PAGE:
This short, interactive module teaches the why and how behind ensuring a caring, competent, and confident workforce.
In seven videos, Australian suicide prevention and systems change experts share their insights on adopting the Zero Suicide framework.
- ToolsTrauma-Informed Telehealth Considerations for Youth with Suicidal and Self-Harm Ideation and Behaviors
The purpose of this document is to provide trauma-informed telehealth guidance regarding safety assessment and planning for youth with suicidal or self-harm ideation and behaviors.
Roadmap to Resilience by Dr.
Mental health professionals continue to provide therapy for patients using telehealth despite this new era of quarantine and COVID-19.
Zero Suicide provides a practical framework to help support a system-wide focus on safer suicide care, even in these challenging times.
With the emergence of this public health crisis and the need to socially isolate, most providers have moved to telehealth. For both providers and for patients, this may be a new practice. Research suggests that telemedicine can be as effective as face-to-face care.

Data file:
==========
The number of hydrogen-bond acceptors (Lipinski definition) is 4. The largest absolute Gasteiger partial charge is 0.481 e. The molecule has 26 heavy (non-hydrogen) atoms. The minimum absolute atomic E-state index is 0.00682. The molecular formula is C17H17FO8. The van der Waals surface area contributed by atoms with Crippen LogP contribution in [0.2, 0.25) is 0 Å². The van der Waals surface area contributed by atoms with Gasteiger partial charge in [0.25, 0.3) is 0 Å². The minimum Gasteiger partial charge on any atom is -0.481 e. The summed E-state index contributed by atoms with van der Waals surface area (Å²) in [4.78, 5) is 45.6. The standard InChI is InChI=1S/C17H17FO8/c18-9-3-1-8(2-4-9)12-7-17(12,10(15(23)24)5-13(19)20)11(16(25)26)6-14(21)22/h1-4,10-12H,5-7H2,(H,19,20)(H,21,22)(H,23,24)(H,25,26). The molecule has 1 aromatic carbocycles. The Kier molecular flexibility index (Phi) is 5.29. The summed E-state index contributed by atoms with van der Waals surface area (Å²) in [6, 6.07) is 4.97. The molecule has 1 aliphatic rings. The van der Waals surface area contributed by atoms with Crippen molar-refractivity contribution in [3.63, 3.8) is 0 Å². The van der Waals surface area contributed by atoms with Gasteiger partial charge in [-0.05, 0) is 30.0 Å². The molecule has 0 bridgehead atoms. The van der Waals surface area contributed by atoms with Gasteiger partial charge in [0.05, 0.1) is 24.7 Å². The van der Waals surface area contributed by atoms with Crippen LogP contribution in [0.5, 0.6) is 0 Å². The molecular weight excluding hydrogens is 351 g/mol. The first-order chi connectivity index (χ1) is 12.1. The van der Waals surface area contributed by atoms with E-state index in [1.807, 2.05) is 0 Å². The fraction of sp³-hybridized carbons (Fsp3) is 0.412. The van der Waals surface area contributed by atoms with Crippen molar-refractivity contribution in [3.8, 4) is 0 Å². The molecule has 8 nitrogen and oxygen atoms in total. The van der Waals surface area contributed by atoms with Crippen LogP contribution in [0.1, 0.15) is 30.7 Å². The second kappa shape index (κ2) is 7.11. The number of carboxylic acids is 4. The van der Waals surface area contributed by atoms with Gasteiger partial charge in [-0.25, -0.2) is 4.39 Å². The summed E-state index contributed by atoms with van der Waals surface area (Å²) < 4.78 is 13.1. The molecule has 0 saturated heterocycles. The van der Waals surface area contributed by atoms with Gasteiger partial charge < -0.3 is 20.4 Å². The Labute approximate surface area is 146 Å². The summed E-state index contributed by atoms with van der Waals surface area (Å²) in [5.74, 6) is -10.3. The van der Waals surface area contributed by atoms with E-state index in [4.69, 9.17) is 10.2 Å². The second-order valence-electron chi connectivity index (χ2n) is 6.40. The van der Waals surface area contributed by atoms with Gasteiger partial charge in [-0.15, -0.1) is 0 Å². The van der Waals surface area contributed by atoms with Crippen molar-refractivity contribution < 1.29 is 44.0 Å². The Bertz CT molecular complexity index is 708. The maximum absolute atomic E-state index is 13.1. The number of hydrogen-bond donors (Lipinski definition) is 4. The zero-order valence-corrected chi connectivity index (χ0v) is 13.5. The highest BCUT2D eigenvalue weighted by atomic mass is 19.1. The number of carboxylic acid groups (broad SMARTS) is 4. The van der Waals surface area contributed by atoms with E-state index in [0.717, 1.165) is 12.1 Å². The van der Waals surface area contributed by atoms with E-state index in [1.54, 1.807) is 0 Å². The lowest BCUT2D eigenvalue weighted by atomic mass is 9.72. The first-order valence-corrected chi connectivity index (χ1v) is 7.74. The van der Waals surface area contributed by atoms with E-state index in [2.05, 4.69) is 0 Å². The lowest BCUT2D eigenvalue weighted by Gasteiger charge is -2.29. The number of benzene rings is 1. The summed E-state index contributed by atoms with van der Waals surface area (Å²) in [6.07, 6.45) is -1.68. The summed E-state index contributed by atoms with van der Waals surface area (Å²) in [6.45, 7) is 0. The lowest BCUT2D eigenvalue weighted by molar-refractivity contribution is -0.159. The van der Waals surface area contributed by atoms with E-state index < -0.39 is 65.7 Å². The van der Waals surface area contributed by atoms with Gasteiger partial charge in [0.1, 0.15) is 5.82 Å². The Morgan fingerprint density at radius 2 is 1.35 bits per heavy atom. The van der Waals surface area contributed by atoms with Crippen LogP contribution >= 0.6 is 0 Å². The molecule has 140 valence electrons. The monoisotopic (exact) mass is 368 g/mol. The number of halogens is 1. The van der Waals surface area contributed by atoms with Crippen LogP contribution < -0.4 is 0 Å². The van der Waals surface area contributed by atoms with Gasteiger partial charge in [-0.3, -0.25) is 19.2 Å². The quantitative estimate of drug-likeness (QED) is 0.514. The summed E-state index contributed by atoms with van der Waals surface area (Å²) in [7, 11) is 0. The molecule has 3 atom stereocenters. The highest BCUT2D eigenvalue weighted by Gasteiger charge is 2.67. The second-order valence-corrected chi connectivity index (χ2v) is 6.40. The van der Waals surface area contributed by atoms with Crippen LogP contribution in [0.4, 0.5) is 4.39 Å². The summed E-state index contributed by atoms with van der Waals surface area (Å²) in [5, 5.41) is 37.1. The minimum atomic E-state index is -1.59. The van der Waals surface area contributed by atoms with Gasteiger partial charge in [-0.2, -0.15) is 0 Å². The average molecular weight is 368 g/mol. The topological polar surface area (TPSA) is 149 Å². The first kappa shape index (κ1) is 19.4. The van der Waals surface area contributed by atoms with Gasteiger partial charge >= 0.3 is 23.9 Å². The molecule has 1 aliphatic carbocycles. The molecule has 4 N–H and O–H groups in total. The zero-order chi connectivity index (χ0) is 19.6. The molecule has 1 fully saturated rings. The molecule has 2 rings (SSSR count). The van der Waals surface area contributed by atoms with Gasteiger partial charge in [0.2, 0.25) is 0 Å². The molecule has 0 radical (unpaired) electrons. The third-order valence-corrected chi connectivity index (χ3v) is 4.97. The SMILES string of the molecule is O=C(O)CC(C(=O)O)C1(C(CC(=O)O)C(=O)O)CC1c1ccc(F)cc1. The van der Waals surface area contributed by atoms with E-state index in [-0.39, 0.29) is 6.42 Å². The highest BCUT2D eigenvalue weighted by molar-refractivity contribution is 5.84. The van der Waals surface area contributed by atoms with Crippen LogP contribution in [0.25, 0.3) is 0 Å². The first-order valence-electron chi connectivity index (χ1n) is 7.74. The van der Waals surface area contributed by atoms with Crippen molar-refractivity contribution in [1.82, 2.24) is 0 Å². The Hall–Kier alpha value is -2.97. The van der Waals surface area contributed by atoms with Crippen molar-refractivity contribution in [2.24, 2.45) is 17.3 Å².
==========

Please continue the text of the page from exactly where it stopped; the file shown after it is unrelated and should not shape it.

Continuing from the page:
- ToolsZero Suicide Keys for Sustainability for Health and Behavioral Health Care Programs in Indian Country
This guide lists key elements for sustainability for health and behavioral health care programs implementing Zero Suicide in Indian Country.
- ToolsAddendum to the Workforce Survey Related to Providing Culturally Appropriate Safer Care in Tribal and IHS-Led Systems
The Zero Suicide Workforce Survey contains skills and knowledge-based queries for providing suicide-safer care based on the Zero Suicide framework for health and behavioral health care settings.
In 2001, Henry Ford Behavioral Health was the first to pioneer and conceptualize “zero suicides” as a goal, and develop a care pathway to assess and modify suicide risk for patients with depression.